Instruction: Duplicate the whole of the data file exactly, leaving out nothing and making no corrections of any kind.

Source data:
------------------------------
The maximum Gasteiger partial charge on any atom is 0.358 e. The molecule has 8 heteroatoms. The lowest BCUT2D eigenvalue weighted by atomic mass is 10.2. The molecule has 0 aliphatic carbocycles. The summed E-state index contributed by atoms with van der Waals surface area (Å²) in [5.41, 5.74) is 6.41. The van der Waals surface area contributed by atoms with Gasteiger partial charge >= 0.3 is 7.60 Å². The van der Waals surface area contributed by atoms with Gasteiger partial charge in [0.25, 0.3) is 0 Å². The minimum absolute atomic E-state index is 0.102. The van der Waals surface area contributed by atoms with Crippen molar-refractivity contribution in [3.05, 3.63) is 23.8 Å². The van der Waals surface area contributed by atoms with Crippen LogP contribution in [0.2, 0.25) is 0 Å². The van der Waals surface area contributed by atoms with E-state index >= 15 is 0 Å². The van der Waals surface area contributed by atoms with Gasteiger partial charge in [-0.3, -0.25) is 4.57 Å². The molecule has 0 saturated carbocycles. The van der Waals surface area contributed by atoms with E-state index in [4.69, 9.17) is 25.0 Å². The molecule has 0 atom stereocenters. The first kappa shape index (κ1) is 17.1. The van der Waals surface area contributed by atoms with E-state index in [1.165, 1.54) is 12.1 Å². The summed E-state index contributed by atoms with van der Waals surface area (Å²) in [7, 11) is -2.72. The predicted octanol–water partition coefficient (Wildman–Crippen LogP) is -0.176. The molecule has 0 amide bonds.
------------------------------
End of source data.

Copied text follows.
The maximum Gasteiger partial charge on any atom is 0.358 e. The molecule has 8 heteroatoms. The lowest BCUT2D eigenvalue weighted by atomic mass is 10.2. The molecule has 0 aliphatic carbocycles. The summed E-state index contributed by atoms with van der Waals surface area (Å²) in [5.41, 5.74) is 6.41. The van der Waals surface area contributed by atoms with Gasteiger partial charge >= 0.3 is 7.60 Å². The van der Waals surface area contributed by atoms with Gasteiger partial charge in [0.25, 0.3) is 0 Å². The minimum absolute atomic E-state index is 0.102. The van der Waals surface area contributed by atoms with Crippen molar-refractivity contribution in [3.05, 3.63) is 23.8 Å². The van der Waals surface area contributed by atoms with Crippen LogP contribution in [0.2, 0.25) is 0 Å². The van der Waals surface area contributed by atoms with E-state index >= 15 is 0 Å². The van der Waals surface area contributed by atoms with Gasteiger partial charge in [-0.3, -0.25) is 4.57 Å². The molecule has 0 saturated carbocycles. The van der Waals surface area contributed by atoms with E-state index in [4.69, 9.17) is 25.0 Å². The molecule has 0 atom stereocenters. The first kappa shape index (κ1) is 17.1. The van der Waals surface area contributed by atoms with E-state index in [1.165, 1.54) is 12.1 Å². The summed E-state index contributed by atoms with van der Waals surface area (Å²) in [7, 11) is -2.72. The predicted octanol–water partition coefficient (Wildman–Crippen LogP) is -0.176. The molecule has 0 amide bonds.